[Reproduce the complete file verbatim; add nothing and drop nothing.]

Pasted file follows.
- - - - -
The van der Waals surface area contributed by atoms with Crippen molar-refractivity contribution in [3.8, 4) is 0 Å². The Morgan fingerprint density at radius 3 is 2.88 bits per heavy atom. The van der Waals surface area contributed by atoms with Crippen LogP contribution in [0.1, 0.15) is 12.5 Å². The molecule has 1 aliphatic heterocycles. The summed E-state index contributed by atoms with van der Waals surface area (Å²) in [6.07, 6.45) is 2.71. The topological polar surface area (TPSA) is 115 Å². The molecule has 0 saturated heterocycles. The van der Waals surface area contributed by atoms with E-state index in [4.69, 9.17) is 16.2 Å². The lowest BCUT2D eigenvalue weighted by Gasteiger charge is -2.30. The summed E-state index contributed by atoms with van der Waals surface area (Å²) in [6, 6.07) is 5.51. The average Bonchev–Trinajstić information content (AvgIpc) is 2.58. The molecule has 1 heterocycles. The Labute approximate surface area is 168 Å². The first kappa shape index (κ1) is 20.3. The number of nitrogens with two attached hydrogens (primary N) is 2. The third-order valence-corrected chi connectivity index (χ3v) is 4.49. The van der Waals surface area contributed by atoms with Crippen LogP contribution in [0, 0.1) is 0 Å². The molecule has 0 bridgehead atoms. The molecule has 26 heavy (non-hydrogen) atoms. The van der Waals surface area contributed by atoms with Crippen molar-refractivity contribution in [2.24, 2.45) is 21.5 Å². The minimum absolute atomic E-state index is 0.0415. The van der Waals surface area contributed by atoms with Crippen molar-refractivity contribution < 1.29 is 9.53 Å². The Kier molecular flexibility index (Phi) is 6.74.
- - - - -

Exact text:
The van der Waals surface area contributed by atoms with Crippen molar-refractivity contribution in [3.8, 4) is 0 Å². The Morgan fingerprint density at radius 3 is 2.88 bits per heavy atom. The van der Waals surface area contributed by atoms with Crippen LogP contribution in [0.1, 0.15) is 12.5 Å². The molecule has 1 aliphatic heterocycles. The summed E-state index contributed by atoms with van der Waals surface area (Å²) in [6.07, 6.45) is 2.71. The topological polar surface area (TPSA) is 115 Å². The molecule has 0 saturated heterocycles. The van der Waals surface area contributed by atoms with E-state index in [4.69, 9.17) is 16.2 Å². The lowest BCUT2D eigenvalue weighted by Gasteiger charge is -2.30. The summed E-state index contributed by atoms with van der Waals surface area (Å²) in [6, 6.07) is 5.51. The average Bonchev–Trinajstić information content (AvgIpc) is 2.58. The molecule has 1 heterocycles. The Labute approximate surface area is 168 Å². The first kappa shape index (κ1) is 20.3. The number of nitrogens with two attached hydrogens (primary N) is 2. The third-order valence-corrected chi connectivity index (χ3v) is 4.49. The van der Waals surface area contributed by atoms with Crippen LogP contribution in [0, 0.1) is 0 Å². The molecule has 0 bridgehead atoms. The molecule has 26 heavy (non-hydrogen) atoms. The van der Waals surface area contributed by atoms with Crippen molar-refractivity contribution in [2.24, 2.45) is 21.5 Å². The minimum absolute atomic E-state index is 0.0415. The van der Waals surface area contributed by atoms with Crippen molar-refractivity contribution < 1.29 is 9.53 Å². The Kier molecular flexibility index (Phi) is 6.74.